Mine served valiantly, and to reward it, I’ll probably keep it in place for a while to run some outdated applications that no longer run on current versions of Windows (like the 16-bit software that I use to program the Lutron HomeWorks lighting system in the house). But, like all old hardware in my house, I’m sure it will end up as a Linux box eventually. 🙂

Please Provide Feedback

If you stumble across additional steps during your migration that may benefit others pursuing this technically unsupported migration path, please post them in the comments.

Happy migrating from Windows 2000 Server to Windows Server 2008R2!

  • Alif Ambler

    Hey Steve now that you have a 2008 R2 server and a Windows 7 client, you should try out Direct Access. I am excited to try it but haven’t yet. It is a VPN-less certificate-based way to connect to your ‘corporate’ resources while out of the office.

    Other than a 2008 R2 server and a Win 7 client, I think the only other real requirement is that you have 2 static internet IPs on your server.

    Glad the dc switchover went well. I’ve had 2 go well and one go horribly wrong. I think my problem was more related to renaming the DCs too quickly than the upgrade though….


  • Kuldip Patil

    My client is having Windows 2000 domain which is containing 1Windows 2000 DC & 2 Windows 2000 ADC he wants to upgrade it to Windows 2008 R2 he start the up gradation but mistakenly he installed windows 2008 Ent. With SP1 & done the schema upgrade (by Forestprep & Domainprep) & he moves the PDC Emulator & Domain Naming master roles to Windows 2008 Ent. Server & also made it to GC. now in that Domain there is one Windows 2008 Ent. server & three Windows 2000 server (on windows 2000 server still having Schema master, Infrastructure Master & RID master roles.)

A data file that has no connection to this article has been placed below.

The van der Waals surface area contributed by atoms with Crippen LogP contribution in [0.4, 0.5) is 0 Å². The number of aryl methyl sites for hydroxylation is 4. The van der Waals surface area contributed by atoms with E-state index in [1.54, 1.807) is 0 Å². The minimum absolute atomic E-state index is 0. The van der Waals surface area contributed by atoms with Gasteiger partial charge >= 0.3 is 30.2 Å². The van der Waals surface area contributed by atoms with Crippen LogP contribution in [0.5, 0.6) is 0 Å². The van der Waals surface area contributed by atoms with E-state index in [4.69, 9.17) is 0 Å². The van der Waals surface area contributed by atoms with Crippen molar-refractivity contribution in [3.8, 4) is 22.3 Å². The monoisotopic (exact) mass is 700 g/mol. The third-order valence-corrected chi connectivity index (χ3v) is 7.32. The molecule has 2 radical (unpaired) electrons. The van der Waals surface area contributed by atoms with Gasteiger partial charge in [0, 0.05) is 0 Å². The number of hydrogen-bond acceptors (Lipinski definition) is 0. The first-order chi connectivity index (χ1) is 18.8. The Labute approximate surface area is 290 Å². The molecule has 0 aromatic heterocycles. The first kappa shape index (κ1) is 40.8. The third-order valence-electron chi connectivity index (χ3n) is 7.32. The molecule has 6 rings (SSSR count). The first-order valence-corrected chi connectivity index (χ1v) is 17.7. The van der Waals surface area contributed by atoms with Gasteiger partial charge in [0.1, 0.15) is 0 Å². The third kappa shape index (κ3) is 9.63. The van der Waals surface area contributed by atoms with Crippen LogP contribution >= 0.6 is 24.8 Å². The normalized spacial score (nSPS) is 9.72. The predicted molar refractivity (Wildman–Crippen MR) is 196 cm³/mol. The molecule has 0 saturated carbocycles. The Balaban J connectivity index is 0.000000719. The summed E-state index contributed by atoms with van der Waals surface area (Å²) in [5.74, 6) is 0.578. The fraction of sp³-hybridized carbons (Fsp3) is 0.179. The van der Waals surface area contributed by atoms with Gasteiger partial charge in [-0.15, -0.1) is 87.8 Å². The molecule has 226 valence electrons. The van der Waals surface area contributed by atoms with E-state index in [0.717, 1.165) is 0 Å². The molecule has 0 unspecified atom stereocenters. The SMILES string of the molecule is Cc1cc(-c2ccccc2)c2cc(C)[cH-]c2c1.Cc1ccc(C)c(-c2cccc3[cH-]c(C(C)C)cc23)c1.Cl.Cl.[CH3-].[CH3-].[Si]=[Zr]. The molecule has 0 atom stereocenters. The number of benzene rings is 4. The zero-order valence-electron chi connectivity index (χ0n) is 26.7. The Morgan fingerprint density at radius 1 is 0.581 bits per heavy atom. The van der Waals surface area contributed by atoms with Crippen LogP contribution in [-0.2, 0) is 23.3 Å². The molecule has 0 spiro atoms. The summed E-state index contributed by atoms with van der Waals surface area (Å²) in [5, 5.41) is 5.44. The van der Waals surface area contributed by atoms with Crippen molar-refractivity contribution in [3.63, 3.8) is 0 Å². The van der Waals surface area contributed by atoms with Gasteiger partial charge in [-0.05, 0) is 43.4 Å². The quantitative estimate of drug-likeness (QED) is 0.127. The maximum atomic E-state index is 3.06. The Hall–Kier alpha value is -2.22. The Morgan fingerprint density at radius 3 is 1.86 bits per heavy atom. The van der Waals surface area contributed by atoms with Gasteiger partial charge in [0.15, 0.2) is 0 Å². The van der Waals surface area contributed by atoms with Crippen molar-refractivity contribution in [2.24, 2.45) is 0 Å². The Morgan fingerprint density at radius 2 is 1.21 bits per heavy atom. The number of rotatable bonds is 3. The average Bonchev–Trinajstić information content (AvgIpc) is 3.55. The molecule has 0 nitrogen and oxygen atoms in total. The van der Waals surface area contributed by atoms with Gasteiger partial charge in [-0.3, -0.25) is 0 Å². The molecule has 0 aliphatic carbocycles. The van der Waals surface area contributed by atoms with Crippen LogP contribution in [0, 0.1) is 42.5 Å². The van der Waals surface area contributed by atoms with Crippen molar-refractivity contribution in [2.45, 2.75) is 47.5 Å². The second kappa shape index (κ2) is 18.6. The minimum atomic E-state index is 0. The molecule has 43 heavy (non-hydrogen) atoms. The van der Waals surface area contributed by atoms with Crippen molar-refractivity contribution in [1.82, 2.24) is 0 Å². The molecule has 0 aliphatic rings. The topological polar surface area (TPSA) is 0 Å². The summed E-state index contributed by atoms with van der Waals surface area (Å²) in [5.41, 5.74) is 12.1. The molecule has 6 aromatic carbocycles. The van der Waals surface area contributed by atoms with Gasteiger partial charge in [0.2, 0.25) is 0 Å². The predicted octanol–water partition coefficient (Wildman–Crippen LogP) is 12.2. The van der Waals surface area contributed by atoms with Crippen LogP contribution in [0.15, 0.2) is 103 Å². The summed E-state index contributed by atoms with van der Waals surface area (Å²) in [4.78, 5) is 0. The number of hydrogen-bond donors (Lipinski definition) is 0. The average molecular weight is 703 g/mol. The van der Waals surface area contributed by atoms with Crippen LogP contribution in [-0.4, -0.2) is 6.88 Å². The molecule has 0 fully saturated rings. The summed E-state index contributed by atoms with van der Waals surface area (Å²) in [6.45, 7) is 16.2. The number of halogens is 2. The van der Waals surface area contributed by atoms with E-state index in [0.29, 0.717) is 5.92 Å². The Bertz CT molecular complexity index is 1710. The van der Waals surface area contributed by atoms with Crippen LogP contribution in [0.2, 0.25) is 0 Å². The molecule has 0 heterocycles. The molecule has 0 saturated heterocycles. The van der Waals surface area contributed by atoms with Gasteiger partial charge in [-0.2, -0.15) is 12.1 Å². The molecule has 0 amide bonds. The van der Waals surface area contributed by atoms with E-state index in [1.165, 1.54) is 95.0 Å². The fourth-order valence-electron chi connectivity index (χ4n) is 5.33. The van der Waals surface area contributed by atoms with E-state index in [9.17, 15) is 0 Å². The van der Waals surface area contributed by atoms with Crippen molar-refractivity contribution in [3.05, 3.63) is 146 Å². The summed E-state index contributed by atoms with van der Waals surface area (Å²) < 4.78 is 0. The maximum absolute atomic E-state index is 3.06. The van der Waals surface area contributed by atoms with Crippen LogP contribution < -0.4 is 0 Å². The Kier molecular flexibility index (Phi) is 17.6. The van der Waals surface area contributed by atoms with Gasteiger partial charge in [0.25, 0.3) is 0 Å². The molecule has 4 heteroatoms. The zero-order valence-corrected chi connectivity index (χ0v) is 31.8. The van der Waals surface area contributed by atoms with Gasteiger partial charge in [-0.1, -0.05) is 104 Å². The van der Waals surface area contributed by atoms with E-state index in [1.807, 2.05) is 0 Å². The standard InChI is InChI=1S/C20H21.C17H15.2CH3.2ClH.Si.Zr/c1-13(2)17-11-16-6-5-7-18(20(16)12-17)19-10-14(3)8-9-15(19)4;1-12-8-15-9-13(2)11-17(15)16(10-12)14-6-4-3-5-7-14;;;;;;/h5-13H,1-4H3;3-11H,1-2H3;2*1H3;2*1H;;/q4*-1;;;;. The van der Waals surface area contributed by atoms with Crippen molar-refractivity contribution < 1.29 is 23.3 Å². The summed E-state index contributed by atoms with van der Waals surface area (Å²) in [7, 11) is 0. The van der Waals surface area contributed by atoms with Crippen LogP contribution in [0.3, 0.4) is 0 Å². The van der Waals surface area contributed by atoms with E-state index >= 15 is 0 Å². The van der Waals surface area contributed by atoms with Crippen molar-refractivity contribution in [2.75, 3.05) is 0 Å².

Now clients want to install Windows 2008 R2 server in the domain & remove the windows 2000 & windows 2008 Ent. From the domain so please tell me how to go for this.
    Do I need to run forestprep & domainprep again?

  • Pingback: The things that are better left unspoken : Transitioning your Active Directory to Windows Server 2008 R2()

  • Nikosspi

    Hey Steve trying the same thing I could not join the 2008 R2 Server to the 2000 domain with the message “The account is not authorized to log in from this station” after typing username and password to join the domain. Any thoughts?

  • Hey…
    Am doing exactly the same setup for my client…but I seem not to locate the Adprep32.exe file in the Windows 2008 DVD which makes it impossible for this command to work (adprep32 /forestprep) or should I use the D:\sources\adprep\adprep /forestprep command instead?


  • Rayden F. Germosen

    This was very helpful. thank you for the wonderful article and simple instructions. I was successful at migrating from w2k to Wk8 following your instructions. I ran into some issues running Adprep /forestprep because exchange 5.5 was installed on the w2k DC but it was corrected by using ADSedit and modifying the exchange attributes.